Worst of Malaysian flood captured on social media

A man makes his way to his house submerged in floodwaters in Pengkalan Chepa, near Kota Bharu Image copyright Getty Images
Image caption The floods are reported to have been the worst in 30 years

Flooding is a common and expected occurrence in Malaysia's east coast. It is why many houses in areas near rivers are built on stilts. But the relentlessness of the rains, strong winds and the breadth of the areas affected this year have taken many by surprise.

In Kelantan, one of the worst-affected areas, even the state's chief minister, Ahmad Yakob, said he was trapped at home by the rising water.

In a Facebook post on 26 December, he apologised for being unable to help distribute aid, saying he could not leave his house because of the amount of water flowing in.


The effects of the flood have been very apparent on social media. In the last week, the word "banjir", meaning flood in Malay, has been tweeted more than 750,000 times, and the hashtag #prayforpantaitimur - pantai timur being the east coast - more than 183,000 times.

In Malaysia, 60% of the country's population of 23m have access to the internet and, of those connected, 88% are on Facebook, and 30% on Twitter.

Image copyright Twitter
Image copyright Twitter

"Tell them our story"

Dr Adibah Abdullah, working at Kuala Krai Hospital on 24 December, detailed the grim situation she and her colleagues faced there in a WhatsApp chat with friends that was eventually shared on Facebook.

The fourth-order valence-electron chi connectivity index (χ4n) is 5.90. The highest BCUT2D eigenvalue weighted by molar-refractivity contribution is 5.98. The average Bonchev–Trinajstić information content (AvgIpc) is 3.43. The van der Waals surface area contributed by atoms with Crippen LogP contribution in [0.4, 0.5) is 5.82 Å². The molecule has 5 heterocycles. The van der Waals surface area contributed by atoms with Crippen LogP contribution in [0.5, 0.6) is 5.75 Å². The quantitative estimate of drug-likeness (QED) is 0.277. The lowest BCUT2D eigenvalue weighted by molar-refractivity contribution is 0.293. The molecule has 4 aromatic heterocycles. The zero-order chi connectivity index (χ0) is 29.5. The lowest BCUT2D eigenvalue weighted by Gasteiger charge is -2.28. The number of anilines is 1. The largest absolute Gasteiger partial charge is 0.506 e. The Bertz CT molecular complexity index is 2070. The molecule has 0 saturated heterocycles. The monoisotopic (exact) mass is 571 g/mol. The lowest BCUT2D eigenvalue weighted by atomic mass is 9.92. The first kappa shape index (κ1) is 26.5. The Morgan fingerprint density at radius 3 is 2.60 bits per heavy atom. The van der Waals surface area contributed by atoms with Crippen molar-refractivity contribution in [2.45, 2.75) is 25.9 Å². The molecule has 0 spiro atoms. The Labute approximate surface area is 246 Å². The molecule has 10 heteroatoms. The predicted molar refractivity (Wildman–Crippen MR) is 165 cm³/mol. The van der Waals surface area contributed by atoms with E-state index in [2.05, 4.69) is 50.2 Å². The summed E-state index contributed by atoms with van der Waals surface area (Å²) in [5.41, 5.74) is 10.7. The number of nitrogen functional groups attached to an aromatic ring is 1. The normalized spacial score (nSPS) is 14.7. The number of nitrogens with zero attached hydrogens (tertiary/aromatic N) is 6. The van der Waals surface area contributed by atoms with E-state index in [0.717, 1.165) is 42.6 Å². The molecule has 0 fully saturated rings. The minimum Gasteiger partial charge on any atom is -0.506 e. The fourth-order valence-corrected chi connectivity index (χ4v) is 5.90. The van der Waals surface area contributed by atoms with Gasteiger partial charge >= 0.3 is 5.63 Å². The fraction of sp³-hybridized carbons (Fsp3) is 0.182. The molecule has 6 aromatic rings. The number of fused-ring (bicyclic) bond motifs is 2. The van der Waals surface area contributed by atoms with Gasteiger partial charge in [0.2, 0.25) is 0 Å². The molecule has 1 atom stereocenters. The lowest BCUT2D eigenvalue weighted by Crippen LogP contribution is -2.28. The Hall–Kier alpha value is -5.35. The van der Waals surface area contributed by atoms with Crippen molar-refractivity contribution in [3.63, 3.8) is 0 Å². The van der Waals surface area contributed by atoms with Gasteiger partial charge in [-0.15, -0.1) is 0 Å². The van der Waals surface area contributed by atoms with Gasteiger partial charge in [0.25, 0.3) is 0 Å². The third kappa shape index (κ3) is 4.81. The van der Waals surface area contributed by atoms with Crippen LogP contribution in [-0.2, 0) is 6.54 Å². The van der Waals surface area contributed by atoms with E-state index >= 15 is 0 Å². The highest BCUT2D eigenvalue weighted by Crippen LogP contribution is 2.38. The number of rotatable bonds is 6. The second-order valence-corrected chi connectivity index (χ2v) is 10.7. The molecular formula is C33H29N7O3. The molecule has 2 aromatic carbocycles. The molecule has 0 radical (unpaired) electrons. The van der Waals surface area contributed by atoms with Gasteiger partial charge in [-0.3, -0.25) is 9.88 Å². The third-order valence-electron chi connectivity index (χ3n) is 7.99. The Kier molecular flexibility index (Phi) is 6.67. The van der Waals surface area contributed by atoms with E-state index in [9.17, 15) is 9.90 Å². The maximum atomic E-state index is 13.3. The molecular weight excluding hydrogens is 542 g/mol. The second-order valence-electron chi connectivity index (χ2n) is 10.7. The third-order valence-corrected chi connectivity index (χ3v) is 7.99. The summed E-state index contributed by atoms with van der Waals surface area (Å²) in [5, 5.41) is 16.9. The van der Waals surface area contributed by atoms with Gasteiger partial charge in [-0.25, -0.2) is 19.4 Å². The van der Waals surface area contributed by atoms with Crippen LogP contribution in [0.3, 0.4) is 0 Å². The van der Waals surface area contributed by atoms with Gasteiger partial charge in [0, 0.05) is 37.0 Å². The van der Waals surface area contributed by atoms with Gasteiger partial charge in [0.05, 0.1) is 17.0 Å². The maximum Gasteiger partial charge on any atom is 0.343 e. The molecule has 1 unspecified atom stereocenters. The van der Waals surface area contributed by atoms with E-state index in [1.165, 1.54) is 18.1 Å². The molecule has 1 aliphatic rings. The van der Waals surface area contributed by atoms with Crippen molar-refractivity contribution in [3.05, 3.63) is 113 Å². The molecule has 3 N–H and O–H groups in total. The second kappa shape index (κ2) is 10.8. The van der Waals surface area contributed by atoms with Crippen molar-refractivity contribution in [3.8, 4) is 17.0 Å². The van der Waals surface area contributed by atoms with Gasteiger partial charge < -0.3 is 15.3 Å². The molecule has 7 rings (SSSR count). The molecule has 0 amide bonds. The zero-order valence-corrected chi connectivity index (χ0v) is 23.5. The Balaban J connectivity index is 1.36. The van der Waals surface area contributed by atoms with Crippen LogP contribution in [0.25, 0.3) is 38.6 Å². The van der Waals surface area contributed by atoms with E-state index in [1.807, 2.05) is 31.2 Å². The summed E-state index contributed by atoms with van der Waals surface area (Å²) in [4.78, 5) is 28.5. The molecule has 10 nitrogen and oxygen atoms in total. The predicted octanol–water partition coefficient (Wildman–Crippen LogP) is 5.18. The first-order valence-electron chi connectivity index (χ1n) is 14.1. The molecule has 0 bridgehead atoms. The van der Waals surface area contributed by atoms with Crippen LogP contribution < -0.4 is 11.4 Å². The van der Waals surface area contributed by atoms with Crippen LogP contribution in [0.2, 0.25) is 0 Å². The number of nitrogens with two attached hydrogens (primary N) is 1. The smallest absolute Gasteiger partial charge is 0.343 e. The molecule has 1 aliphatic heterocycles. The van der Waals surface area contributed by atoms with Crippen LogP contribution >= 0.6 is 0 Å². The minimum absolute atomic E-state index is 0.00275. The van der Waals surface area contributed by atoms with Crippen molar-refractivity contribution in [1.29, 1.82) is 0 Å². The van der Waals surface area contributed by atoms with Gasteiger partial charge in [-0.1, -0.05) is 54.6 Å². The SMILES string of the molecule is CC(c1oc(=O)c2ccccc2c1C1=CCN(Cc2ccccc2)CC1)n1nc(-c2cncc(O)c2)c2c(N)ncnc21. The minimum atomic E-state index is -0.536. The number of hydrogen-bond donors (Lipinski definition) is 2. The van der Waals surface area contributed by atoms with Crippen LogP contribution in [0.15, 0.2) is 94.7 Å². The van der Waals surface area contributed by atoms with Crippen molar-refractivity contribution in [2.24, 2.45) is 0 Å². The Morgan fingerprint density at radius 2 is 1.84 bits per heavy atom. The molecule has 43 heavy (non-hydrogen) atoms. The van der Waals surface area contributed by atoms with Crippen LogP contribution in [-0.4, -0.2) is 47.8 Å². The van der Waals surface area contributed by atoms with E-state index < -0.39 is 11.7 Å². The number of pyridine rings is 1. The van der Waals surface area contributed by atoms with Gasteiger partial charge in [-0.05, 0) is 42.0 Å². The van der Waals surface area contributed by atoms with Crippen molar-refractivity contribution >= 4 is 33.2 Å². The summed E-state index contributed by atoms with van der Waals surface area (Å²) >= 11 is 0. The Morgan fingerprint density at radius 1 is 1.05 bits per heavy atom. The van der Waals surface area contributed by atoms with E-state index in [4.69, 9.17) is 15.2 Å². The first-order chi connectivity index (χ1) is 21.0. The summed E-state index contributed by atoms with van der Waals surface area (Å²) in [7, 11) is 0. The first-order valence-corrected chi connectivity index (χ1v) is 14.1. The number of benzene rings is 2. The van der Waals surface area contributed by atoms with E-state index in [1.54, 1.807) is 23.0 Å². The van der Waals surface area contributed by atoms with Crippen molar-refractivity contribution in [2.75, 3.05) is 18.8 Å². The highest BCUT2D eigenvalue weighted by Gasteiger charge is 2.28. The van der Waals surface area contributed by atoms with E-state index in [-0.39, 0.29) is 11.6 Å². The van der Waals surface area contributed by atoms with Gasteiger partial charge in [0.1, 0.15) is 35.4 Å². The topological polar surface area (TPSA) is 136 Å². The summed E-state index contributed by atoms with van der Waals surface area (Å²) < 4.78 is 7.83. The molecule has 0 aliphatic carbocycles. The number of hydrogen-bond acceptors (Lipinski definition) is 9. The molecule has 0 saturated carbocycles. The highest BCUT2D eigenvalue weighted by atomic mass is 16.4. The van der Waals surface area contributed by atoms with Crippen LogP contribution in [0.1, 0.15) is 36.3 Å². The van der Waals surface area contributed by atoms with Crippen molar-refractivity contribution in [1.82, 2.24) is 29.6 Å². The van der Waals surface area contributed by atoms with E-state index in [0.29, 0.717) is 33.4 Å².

"Just now we had to intubate a baby in the dark... Intensive and critical care patients are breathing with machines that use batteries. If diesel supplies are not replenished we will take turns with manual bagging... but for how long?"

Image copyright Getty Images
Image caption More than 130,000 people have been displaced by the floods

She went on to describe her disappointment over both helicopters and amphibious vehicles approaching the hospital but eventually turning away, unable to evacuate the patients there for various reasons.

"We are waiting. Please spread. Tell them our story," she wrote.

The message on Facebook tagged several media outlets and was shared several hundreds of times, including by Malaysia's Director General of Health Dr Noor Hisham Abdullah. The story was picked up by mainstream media, and the patients evacuated the following day.


Social media have also expressed sentiment less likely to be published or broadcast in government-backed media.

In relation to the floods, this has been criticism of Prime Minister Najib Razak, for not cutting short a holiday in America sooner to return home to deal with the floods.

Image copyright Twitter

"The hero always comes late, right? @NajibRazak ??" tweeted @saifunnnizam.

Another user, @usahawanelite posted a picture of Communications Minister Shabery Cheek carrying an old woman, saying: "Salute... @shaberyc who has worked non-stop helping the flood victims... let the picture speak for itself... cc @NajibRazak"

But there are those who have been supportive of the prime minister's efforts as well, with many urging him to go further with aid efforts.

BBC Monitoring reports and analyses news from TV, radio, web and print media around the world. You can follow BBC Monitoring on Twitter and Facebook.

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